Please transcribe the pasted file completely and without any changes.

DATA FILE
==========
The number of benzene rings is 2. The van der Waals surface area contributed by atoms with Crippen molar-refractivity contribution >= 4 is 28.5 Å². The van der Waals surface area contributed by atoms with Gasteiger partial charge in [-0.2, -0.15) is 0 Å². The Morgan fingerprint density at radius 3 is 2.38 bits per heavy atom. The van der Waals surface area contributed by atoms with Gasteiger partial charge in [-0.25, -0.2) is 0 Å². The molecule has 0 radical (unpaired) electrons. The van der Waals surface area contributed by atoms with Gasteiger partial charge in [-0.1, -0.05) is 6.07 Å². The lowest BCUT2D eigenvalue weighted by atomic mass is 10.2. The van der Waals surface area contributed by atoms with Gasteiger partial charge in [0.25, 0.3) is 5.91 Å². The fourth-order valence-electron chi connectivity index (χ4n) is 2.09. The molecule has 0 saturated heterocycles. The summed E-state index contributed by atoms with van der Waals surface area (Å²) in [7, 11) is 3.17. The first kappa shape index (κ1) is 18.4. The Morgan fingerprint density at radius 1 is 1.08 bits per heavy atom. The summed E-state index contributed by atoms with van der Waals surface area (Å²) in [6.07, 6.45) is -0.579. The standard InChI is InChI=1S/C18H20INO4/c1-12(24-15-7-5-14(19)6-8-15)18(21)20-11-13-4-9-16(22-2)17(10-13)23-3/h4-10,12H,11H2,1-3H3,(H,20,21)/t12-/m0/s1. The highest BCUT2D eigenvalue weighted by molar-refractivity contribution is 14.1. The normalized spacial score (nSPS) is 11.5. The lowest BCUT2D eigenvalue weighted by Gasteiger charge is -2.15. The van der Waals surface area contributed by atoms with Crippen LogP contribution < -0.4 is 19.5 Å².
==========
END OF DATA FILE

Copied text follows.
The number of benzene rings is 2. The van der Waals surface area contributed by atoms with Crippen molar-refractivity contribution >= 4 is 28.5 Å². The van der Waals surface area contributed by atoms with Gasteiger partial charge in [-0.2, -0.15) is 0 Å². The Morgan fingerprint density at radius 3 is 2.38 bits per heavy atom. The van der Waals surface area contributed by atoms with Gasteiger partial charge in [-0.25, -0.2) is 0 Å². The molecule has 0 radical (unpaired) electrons. The van der Waals surface area contributed by atoms with Gasteiger partial charge in [-0.1, -0.05) is 6.07 Å². The lowest BCUT2D eigenvalue weighted by atomic mass is 10.2. The van der Waals surface area contributed by atoms with Gasteiger partial charge in [0.25, 0.3) is 5.91 Å². The fourth-order valence-electron chi connectivity index (χ4n) is 2.09. The molecule has 0 saturated heterocycles. The summed E-state index contributed by atoms with van der Waals surface area (Å²) in [7, 11) is 3.17. The first kappa shape index (κ1) is 18.4. The Morgan fingerprint density at radius 1 is 1.08 bits per heavy atom. The summed E-state index contributed by atoms with van der Waals surface area (Å²) in [6.07, 6.45) is -0.579. The standard InChI is InChI=1S/C18H20INO4/c1-12(24-15-7-5-14(19)6-8-15)18(21)20-11-13-4-9-16(22-2)17(10-13)23-3/h4-10,12H,11H2,1-3H3,(H,20,21)/t12-/m0/s1. The highest BCUT2D eigenvalue weighted by molar-refractivity contribution is 14.1. The normalized spacial score (nSPS) is 11.5. The lowest BCUT2D eigenvalue weighted by Gasteiger charge is -2.15. The van der Waals surface area contributed by atoms with Crippen LogP contribution < -0.4 is 19.5 Å².